So your business has a website — or you’re in need of one for your brand new venture. Web design can be an overwhelming process, so we’ve spoken to a few web designers who told us what you need to have on your site … and what you can probably do without (like crazy Flash animation).
The first thing you must do is secure a good, catchy URL. Make sure it makes sense for your business, doesn’t have quirky spelling and is available on social platforms, too. Panabee can help you get creative if your business name is taken, and Name Vine is a great resource for seeing what’s available.
Once you’ve set up your domain, it’s time to build out the site and make some big decisions. Here are 10 must-haves for your website that will ensure your customers have a positive experience on the site, improve your company’s digital footprint and increase engagement with your brand.
1. A Logical Roadmap
Sure, a website should be aesthetically pleasing, but it’s more important for it to be useful. Before you even pick a server or type an HTML tag, you should map out how you’d like the website to work. This is important both for user experience and for SEO, since Google considers the content and structure of a site when it ranks for search. So, map out and mock up a design for the site — what designers call “wireframing” — and run it by a few friends to make sure it makes sense and is intuitive. “If they can understand the logic, so will the people visiting your website … and Google bots when ranking it!”
2. Crucial Business Information
The biggest failure that people have is that they try to build the website they want, not necessarily the website they need. Take a restaurant, for example — Everyone wants music and this giant ‘about’ page, but they neglect the basic things like the menu, contact information and directions.
Keep text to a minimum when it comes to your mission statement, because you should be writing things so people can skim — we all have short attention spans. One helpful tip for conveying your mission is to compare your business to something else. Don’t underestimate brevity — one or two sentences can be really powerful.
Depending on your business, you should have a few things on your website that fall into the realm of “information.” We know restaurants need a menu and a list of locations (ideally with directions or a map), but every industry has its necessary items. If you’re an e-tailer, you need product images (and they need to be good pictures). If you work in the service industry and have a business that relies heavily on customer service and referrals, put some testimonials on your site. For example, a wedding planner could have one of her recent brides write about her experience with the business. A web designer should include screenshots or link out to previous work. A hair salon could have client testimonials about a stylist’s skills and promptness. Tailor your site so that it offers the information users are likely to be looking for.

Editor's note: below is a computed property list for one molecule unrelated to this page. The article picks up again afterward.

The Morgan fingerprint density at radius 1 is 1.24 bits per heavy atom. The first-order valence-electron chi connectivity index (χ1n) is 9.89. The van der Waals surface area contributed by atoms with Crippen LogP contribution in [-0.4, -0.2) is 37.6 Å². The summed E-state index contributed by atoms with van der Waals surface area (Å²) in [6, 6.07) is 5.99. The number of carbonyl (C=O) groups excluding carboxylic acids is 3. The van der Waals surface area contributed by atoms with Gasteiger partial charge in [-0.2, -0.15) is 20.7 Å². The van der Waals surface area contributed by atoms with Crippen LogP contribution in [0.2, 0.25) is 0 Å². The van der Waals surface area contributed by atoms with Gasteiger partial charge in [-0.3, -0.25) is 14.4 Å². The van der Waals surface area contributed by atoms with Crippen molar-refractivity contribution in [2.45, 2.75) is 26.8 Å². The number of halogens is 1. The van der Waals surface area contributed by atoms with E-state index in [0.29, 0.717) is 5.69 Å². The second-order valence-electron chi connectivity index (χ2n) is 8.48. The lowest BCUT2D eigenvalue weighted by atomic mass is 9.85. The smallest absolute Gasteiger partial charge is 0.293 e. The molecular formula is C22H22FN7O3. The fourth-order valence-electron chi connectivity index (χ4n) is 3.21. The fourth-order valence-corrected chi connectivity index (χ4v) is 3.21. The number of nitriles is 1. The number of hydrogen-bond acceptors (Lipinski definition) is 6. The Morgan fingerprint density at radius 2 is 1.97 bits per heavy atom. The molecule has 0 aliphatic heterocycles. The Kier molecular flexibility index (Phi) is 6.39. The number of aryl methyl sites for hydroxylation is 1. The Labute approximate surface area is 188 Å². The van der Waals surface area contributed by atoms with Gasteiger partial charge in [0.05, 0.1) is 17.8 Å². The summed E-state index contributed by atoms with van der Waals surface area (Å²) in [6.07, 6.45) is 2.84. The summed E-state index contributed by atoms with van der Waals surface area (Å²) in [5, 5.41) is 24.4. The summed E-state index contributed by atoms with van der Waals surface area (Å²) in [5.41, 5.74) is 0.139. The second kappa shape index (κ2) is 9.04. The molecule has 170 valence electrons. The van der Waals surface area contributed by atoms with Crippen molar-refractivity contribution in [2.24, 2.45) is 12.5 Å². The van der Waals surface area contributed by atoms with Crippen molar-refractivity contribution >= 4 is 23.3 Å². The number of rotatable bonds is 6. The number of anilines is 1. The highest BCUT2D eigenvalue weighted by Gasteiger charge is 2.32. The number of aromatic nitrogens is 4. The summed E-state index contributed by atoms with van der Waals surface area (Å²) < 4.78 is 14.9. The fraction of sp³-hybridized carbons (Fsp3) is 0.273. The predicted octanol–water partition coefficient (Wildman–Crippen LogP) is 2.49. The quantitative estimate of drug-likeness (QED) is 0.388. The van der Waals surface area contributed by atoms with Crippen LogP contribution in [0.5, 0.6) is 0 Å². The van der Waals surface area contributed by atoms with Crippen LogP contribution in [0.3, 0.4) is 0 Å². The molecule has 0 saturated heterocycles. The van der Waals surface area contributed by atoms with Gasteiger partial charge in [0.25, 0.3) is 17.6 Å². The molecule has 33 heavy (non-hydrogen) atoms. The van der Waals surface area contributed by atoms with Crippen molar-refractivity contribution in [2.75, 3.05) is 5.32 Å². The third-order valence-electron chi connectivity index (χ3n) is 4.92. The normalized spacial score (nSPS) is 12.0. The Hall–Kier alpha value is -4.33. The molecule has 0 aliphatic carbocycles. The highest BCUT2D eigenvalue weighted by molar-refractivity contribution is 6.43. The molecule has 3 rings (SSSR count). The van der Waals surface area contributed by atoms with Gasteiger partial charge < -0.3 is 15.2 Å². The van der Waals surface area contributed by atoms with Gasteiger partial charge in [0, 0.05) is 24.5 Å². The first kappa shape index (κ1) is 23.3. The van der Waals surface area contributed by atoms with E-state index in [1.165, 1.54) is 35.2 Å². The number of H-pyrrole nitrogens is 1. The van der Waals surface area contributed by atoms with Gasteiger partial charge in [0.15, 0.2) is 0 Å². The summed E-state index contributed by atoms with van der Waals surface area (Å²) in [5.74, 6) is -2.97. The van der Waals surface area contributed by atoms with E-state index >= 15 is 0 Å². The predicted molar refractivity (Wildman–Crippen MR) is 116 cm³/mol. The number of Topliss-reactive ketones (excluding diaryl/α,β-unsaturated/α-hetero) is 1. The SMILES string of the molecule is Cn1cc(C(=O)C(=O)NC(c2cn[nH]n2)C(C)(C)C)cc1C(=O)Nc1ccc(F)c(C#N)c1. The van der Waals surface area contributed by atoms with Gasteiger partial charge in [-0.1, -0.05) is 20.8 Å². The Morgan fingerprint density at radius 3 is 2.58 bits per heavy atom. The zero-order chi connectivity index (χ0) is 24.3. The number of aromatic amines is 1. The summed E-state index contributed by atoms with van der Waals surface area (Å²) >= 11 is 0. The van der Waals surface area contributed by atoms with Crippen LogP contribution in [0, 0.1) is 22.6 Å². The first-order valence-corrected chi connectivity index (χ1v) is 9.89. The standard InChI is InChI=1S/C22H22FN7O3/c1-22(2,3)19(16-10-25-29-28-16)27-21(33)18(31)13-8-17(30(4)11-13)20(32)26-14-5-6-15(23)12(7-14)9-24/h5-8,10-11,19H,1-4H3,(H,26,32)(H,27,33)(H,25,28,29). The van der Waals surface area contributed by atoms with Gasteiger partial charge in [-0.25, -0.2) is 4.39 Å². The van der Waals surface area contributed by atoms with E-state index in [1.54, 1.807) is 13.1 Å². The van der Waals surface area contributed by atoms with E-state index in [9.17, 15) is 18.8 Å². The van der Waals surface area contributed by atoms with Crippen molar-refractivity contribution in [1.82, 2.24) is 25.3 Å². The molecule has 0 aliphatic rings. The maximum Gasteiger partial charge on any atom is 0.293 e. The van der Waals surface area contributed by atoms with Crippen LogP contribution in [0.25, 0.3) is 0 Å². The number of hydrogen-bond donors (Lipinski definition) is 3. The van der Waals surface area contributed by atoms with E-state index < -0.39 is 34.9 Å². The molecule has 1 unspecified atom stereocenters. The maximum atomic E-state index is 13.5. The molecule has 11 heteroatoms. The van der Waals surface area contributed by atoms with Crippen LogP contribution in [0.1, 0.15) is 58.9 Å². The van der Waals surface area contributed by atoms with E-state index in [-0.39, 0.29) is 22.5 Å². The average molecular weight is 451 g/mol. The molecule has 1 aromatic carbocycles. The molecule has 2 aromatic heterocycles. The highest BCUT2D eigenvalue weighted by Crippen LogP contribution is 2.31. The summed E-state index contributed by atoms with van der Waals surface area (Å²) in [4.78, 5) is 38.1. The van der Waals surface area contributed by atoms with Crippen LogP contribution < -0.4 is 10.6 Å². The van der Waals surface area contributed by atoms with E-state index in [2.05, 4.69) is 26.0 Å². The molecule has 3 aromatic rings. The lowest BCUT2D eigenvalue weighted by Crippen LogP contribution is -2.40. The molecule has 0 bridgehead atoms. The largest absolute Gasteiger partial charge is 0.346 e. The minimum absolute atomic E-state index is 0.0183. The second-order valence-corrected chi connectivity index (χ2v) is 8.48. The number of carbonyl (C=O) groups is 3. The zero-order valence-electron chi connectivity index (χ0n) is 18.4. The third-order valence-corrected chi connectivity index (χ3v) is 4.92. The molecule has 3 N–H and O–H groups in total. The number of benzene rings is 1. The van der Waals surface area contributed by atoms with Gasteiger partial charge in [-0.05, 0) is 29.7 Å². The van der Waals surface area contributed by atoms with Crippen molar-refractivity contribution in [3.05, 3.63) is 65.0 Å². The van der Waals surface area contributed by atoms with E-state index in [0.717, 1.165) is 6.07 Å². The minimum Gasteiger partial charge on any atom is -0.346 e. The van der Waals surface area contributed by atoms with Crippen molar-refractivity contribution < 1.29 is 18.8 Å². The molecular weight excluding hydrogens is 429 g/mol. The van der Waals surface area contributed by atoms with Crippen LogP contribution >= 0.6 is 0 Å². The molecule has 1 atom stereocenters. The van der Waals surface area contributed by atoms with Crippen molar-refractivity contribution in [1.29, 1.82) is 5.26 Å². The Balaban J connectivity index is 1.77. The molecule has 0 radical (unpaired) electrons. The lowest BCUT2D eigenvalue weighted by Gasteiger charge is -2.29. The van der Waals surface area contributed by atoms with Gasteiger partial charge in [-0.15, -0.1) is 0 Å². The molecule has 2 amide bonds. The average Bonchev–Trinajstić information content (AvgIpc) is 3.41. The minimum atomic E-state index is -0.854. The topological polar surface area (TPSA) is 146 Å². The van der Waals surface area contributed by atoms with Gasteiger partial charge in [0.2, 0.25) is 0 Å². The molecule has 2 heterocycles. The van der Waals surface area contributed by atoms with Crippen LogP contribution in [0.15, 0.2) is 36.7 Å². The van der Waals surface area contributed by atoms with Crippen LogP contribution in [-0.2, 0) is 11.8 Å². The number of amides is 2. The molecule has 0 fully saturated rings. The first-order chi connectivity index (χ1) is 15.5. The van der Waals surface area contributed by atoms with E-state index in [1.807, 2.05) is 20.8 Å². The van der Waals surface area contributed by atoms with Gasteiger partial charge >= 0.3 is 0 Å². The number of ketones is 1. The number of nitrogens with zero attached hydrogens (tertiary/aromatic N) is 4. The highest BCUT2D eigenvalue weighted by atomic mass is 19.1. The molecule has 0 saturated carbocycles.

3. Contact Information
We can’t stress enough that most crucial business detail is contact information– which is why it has its own section. How many times do you visit a website and think ‘how hard is to contact this company?’ Have a number, email, address and a contact form easily accessible and visible. It makes a difference because there’s nothing more frustrating than being unable to get in touch with a needed business or service.
When you put an email address or a phone number on the site, don’t upload this information as part of an image — the number or address should be able to be clicked on or copied right from the site in order to place the call or send an email conveniently and quickly. Most smartphones these days have the ability to do “click to call” on the web, so make the process as easy as possible for users.
Don’t want your phone ringing off the hook? Just use an email address, but be sure you answer emails in a timely manner. And please, get an email address for your domain. Using Gmail — or worse, an AOL email address — isn’t professional, and that’s what you’re striving to be. If you like Gmail’s interface, you can use Google Apps to set up custom email addresses through Gmail — it’s free for up to 10 email addresses.